Oslo Summer School in Comparative Social Science Studies 1996

Moving and Returning: Comparative Migration Theory

Main disciplines: Economics, Human Geography
Lecturer: Professor Oded Stark
Institution: University of Oslo, Norway, and University of Vienna, Austria
Dates: 29 July - 2 August, 1996

This course models labor migration and various phenomena and processes associated with it. It builds on three premises: First, although the entities that engage in migration are often individual agents, there is more to labor migration than individualistic behavior. Migration by one person can be undertaken in pursuit of rational optimizing behavior by a group of persons such as the family. Second, there is more to labor migration than a response to wage differentials. Third, a great many migratory phenomena would not have occurred if the set of markets and financial institutions were perfect and complete. The course attempts to explain labor migration in the light of these three premises and their interactions. It offers insights on why and when entities such as families may find it optimal to behave strategically, to act simultaneously in and to distribute their human capital across several markets, and to sequence their actions in a particular fashion.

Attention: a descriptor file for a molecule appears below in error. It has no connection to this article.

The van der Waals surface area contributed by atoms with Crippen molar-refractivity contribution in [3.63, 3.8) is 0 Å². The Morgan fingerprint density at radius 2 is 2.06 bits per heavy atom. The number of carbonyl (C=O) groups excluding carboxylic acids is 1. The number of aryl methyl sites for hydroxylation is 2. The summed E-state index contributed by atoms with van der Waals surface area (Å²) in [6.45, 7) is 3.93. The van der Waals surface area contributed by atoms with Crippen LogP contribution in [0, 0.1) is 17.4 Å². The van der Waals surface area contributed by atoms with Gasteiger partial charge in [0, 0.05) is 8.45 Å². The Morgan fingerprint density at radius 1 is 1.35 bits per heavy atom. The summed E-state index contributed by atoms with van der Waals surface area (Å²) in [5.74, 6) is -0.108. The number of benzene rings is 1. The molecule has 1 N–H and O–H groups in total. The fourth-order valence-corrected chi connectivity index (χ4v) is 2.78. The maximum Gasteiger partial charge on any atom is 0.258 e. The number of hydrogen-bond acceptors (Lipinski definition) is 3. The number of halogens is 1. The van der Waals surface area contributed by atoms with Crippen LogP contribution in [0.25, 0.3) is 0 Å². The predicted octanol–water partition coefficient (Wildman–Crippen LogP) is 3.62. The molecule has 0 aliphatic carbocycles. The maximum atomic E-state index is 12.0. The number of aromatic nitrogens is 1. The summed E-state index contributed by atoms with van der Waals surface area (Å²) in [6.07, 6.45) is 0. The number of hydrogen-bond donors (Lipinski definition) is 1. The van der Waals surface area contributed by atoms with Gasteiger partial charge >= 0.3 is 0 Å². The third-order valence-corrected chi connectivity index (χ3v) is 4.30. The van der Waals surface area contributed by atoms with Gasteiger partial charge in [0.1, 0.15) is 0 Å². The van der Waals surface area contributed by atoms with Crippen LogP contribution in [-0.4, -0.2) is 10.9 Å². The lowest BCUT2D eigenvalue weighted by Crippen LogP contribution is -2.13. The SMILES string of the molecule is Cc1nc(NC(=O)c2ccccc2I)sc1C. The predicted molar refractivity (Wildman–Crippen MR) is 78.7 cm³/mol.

The course demonstrates how migration is ingeniously and efficiently harnessed to assume a variety of tasks. It also takes a look at how migratory outcomes are fed back into and modify the very market environments that stimulated migration. Finally, the course studies return migration. Quite often the duration of labor migration is shorter than the duration of working life. If agents choose where to apply their labor freely, though not necessarily costlessly, in a world consisting of two countries, or in a country consisting of two locations, the preceding sentence implies return migration. Why do migrants return? What determines which workers stay and which return? The course outlines models of return migration some not associated with reversal of the inter country or intersectoral wage differential and seeks to characterize the returnees.

Essential readings